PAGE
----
Britain is once again under deluge. Prolonged bouts of heavy rain over the past couple of months mean the ground is waterlogged and low-lying land flooded. Across much of the country, more water is reaches the floodplain more quickly because of land drainage in the catchment to enable more intensive farming. This has effectively removed the capacity of semi-natural vegetation (much of which has been removed or significantly reduced), such as associated with deep-rooted broad leaved herbs in pastures, wetlands, hedgerows and trees, to hold water back. Along with these land use changes, modern farming continues to cause vast quantities of soil erosion from fields and into watercourses. Even now, during heavy rain, slurry from dairy farms is also washing off fields – and this is another source of nutrient-rich silt entering rivers. This situation means many West Country rivers are now in a dire state and are failing to meet quality objectives for nitrogen, phosphate and fish. Watercourse maintenance is a vital tool in the box for reducing flood risk but it is overly simplistic, as many have suggested, to claim that all the problems being experienced now in the Somerset Levels and other flood-prone areas are due to a lack of river dredging. Moreover, in the past, over-deepening and over-widening rivers to facilitate drainage off low grade farmland and thus intensify farming practices have exacerbated flooding downstream. Some blame therefore lies with the former Internal Drainage Boards, the farming industry, National Rivers Authority (and predecessors) for colluding to create this situation that cost taxpayers dear, for the sole purpose of enabling landowners to reap agricultural subsidies for creating arable land, reseeding pastures and destroying flower rich meadows and other semi-natural vegetation – often in or adjacent to floodplains. The Somerset Levels is an area where this happened big time and tensions here in the 1980s and 90s led to farmers burning the effigy of a local Nature Conservancy Council official and then to the introduction of the Environmentally Sensitive Areas scheme. But this was the past and everyone needs to look at the now. Today, politicians, planners, the farming industry and all those involved in flood-risk planning, need to take a breath and work together to develop holistic, landscape-based measures that will overall improve the resilience of areas prone to flooding and treat a major part of the problem - runoff and silt from farmland at source. Such plans must also sit within a longer term adaptation strategy that will enable communities to adapt to climate change – including higher winter rainfall and sea level rise.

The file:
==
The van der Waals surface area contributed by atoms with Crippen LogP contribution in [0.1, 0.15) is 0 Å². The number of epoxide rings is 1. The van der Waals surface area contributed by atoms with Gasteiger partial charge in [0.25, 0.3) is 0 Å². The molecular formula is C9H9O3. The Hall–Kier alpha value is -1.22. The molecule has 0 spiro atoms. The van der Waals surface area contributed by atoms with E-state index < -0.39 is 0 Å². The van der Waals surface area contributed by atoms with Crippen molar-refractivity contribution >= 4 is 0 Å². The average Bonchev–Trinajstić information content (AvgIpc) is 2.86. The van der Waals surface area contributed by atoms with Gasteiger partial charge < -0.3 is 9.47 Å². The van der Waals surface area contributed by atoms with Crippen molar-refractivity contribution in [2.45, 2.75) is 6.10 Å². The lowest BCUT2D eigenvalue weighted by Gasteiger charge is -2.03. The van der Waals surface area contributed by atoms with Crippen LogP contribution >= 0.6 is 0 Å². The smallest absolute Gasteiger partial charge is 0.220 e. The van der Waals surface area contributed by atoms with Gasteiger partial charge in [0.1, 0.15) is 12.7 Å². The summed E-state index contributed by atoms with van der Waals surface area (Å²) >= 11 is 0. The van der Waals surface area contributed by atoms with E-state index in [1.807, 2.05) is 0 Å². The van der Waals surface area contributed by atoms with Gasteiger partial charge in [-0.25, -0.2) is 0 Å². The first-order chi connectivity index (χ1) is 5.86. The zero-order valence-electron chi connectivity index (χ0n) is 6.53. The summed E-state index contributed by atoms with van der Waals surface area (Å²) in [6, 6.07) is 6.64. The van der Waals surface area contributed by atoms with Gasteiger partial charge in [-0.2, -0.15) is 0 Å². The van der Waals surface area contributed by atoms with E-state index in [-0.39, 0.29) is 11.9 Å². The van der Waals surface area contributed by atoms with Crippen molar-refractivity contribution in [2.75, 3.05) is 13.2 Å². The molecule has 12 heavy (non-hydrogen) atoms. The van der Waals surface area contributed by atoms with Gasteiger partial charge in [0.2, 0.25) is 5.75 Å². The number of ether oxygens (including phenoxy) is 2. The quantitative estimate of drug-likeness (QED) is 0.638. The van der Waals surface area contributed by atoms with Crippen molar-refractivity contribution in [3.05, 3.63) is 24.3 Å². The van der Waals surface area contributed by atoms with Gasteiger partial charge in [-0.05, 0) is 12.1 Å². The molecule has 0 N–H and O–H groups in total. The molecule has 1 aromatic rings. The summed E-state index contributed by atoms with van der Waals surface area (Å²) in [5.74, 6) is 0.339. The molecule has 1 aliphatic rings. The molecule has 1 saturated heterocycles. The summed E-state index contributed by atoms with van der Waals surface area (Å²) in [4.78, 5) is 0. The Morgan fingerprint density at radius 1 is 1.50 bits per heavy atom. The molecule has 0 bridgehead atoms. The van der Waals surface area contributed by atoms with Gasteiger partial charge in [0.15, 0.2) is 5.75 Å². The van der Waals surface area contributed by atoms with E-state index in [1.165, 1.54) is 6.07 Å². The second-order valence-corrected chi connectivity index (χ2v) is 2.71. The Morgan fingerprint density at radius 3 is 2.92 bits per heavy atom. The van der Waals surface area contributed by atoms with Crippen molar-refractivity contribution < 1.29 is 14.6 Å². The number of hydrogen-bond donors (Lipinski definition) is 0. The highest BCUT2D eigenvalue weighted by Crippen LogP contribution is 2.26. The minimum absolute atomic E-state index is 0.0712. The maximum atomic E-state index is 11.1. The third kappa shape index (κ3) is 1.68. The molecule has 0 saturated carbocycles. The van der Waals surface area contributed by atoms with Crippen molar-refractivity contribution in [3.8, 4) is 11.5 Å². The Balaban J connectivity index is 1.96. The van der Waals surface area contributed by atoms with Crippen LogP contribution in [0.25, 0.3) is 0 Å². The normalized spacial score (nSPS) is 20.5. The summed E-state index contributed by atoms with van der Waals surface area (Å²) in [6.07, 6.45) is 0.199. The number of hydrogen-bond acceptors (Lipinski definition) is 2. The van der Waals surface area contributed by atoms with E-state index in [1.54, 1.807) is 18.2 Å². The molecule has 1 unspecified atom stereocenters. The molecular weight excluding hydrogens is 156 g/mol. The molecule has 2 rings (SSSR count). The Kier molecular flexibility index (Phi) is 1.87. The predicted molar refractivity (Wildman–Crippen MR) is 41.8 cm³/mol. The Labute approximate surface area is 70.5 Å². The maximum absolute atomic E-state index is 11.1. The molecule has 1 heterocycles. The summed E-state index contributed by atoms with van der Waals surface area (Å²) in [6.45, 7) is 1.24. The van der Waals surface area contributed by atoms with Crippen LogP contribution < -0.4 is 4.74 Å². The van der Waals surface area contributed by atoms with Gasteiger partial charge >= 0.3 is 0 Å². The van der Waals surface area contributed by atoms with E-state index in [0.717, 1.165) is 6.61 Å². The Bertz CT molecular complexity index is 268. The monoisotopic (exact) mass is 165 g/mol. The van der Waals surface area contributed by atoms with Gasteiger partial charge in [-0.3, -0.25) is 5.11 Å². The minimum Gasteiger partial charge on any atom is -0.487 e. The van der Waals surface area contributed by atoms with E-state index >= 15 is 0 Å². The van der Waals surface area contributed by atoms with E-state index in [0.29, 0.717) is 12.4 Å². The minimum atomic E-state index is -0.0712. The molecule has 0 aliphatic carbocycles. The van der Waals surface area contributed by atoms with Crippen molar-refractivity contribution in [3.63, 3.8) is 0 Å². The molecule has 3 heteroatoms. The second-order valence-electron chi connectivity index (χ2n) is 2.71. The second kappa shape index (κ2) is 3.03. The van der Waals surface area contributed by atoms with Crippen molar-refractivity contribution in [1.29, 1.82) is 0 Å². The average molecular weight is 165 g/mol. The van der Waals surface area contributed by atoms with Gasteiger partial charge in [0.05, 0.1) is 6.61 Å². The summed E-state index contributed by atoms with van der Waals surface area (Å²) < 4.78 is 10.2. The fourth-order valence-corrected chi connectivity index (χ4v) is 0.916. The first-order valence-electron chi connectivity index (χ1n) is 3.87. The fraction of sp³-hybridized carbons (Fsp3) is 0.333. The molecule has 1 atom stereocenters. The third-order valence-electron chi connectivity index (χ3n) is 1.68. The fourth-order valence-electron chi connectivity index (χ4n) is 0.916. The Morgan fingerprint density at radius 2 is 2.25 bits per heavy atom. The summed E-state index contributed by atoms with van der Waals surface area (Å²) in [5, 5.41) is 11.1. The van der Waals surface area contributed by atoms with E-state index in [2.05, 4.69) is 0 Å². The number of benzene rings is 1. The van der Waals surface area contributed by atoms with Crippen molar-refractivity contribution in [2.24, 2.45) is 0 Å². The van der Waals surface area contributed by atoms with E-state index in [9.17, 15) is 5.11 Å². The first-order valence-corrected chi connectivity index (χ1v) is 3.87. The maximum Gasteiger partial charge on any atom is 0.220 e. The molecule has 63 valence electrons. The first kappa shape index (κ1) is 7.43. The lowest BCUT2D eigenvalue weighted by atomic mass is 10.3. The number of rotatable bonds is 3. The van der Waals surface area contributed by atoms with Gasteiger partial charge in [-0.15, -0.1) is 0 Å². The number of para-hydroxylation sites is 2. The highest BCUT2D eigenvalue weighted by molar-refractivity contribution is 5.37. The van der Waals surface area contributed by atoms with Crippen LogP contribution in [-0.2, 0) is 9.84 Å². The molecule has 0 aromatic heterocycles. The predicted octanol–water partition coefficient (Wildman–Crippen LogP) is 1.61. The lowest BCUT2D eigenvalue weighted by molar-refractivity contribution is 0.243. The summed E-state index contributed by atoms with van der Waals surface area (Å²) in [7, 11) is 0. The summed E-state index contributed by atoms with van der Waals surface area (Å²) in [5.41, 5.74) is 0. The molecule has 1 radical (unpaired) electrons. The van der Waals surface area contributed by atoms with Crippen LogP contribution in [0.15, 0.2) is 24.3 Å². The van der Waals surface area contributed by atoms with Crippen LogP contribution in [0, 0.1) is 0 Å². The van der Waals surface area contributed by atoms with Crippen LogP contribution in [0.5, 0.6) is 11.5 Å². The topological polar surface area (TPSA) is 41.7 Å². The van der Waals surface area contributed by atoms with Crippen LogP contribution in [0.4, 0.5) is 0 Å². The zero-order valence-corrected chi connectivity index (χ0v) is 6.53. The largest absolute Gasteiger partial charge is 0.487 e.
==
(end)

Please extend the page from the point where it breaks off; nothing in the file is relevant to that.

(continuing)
The Wildlife Trusts (www.wildlifetrusts.org/floods) and Chartered Institute for Water and Environmental Management (CIWEM) issued press statements in January, calling for the authorities and agencies responsible for managing flood and coastal erosion risks to prioritise natural and sustainable solutions in rural and urban areas. A spokesman from the Environment Agency said that there needed to be a pond in every field in areas where flood prevention is needed. Yours truly piled into the debate via Farmers Guardian’s 10 January leader article (see http://tinyurl.com/pwkopc2) while George Monbiot’s treatise (“Drowning in money, Guardian, 13 January) had received over 800 comments within a few days of it being published.
Progress on implementing natural solutions has been painfully slow, despite “upstream” measures having been a key recommendation of the Pitt Review of flooding, published in 2007. There have been a few pilot projects, but funding and difficulties of landowner/farmer engagement continue to be major stumbling blocks, while further agricultural intensification in recent years in some areas has led to more runoff and silt entering rivers. Mark Fisher, commenting on George M’s feature, lamented experience from the Ripon Multi-objective Project, saying that, “Despite ... positive findings ... the landowners proved unwilling to submit an application for planting floodplain woodland at any of the identified sites and a decision was taken to close the project (after 15 months).” He said that a primary reason for their recalcitrance was “the lack of sufficient payments/incentive to compensate for the perceived reduction in capital value of the land and loss of agricultural income, as well as for the increased risks associated with land use change”. Monbiot rightly turns the table away on the whingers who say that too little is spent on flood defences, highlighting the excessive spending on policies (especially the CAP) that make flooding worse. It all comes back to money. There is a lot of it around, but most of it (88%) will be used to support farmers' incomes, which will in turn keep agricultural land prices high. Delivering the necessary land use changes to deliver 'ecosystem services' will be unable to compete on price.